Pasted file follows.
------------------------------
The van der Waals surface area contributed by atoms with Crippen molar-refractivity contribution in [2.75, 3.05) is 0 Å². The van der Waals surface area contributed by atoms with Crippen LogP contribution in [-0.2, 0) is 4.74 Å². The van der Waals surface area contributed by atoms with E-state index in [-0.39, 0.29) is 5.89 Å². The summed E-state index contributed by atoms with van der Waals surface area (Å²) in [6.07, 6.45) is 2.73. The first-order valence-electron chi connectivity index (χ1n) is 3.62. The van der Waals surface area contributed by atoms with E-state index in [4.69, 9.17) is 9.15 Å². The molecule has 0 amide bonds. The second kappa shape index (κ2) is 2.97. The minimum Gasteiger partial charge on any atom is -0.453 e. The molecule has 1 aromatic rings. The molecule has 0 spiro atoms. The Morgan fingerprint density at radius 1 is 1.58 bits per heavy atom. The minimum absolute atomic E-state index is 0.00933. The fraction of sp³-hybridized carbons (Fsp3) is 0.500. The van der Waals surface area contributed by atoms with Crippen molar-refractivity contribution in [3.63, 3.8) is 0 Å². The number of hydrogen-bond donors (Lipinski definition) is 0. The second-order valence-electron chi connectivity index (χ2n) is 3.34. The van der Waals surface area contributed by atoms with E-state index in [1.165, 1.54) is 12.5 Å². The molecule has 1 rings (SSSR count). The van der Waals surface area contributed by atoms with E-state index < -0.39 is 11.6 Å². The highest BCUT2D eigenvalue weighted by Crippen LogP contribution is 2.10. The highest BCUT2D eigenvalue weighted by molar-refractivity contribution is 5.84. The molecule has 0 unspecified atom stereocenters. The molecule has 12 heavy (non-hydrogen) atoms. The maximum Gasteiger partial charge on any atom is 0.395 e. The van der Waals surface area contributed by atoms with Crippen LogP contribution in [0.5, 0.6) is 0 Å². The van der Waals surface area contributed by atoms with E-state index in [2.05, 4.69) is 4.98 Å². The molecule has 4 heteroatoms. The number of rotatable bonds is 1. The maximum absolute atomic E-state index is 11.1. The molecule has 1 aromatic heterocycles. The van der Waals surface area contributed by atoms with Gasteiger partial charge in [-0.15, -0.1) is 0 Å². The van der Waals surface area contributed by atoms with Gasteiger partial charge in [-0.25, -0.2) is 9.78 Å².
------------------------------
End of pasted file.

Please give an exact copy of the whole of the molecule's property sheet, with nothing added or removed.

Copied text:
The van der Waals surface area contributed by atoms with Crippen molar-refractivity contribution in [2.75, 3.05) is 0 Å². The van der Waals surface area contributed by atoms with Crippen LogP contribution in [-0.2, 0) is 4.74 Å². The van der Waals surface area contributed by atoms with E-state index in [-0.39, 0.29) is 5.89 Å². The summed E-state index contributed by atoms with van der Waals surface area (Å²) in [6.07, 6.45) is 2.73. The first-order valence-electron chi connectivity index (χ1n) is 3.62. The van der Waals surface area contributed by atoms with E-state index in [4.69, 9.17) is 9.15 Å². The molecule has 0 amide bonds. The second kappa shape index (κ2) is 2.97. The minimum Gasteiger partial charge on any atom is -0.453 e. The molecule has 1 aromatic rings. The molecule has 0 spiro atoms. The Morgan fingerprint density at radius 1 is 1.58 bits per heavy atom. The minimum absolute atomic E-state index is 0.00933. The fraction of sp³-hybridized carbons (Fsp3) is 0.500. The van der Waals surface area contributed by atoms with Crippen molar-refractivity contribution in [3.63, 3.8) is 0 Å². The number of hydrogen-bond donors (Lipinski definition) is 0. The second-order valence-electron chi connectivity index (χ2n) is 3.34. The van der Waals surface area contributed by atoms with E-state index in [1.165, 1.54) is 12.5 Å². The molecule has 1 rings (SSSR count). The van der Waals surface area contributed by atoms with E-state index < -0.39 is 11.6 Å². The highest BCUT2D eigenvalue weighted by Crippen LogP contribution is 2.10. The highest BCUT2D eigenvalue weighted by molar-refractivity contribution is 5.84. The molecule has 0 unspecified atom stereocenters. The molecule has 12 heavy (non-hydrogen) atoms. The maximum Gasteiger partial charge on any atom is 0.395 e. The van der Waals surface area contributed by atoms with Crippen LogP contribution in [0.5, 0.6) is 0 Å². The van der Waals surface area contributed by atoms with E-state index in [2.05, 4.69) is 4.98 Å². The molecule has 4 heteroatoms. The number of rotatable bonds is 1. The maximum absolute atomic E-state index is 11.1. The molecule has 1 aromatic heterocycles. The van der Waals surface area contributed by atoms with Gasteiger partial charge in [-0.15, -0.1) is 0 Å². The van der Waals surface area contributed by atoms with Gasteiger partial charge in [-0.25, -0.2) is 9.78 Å².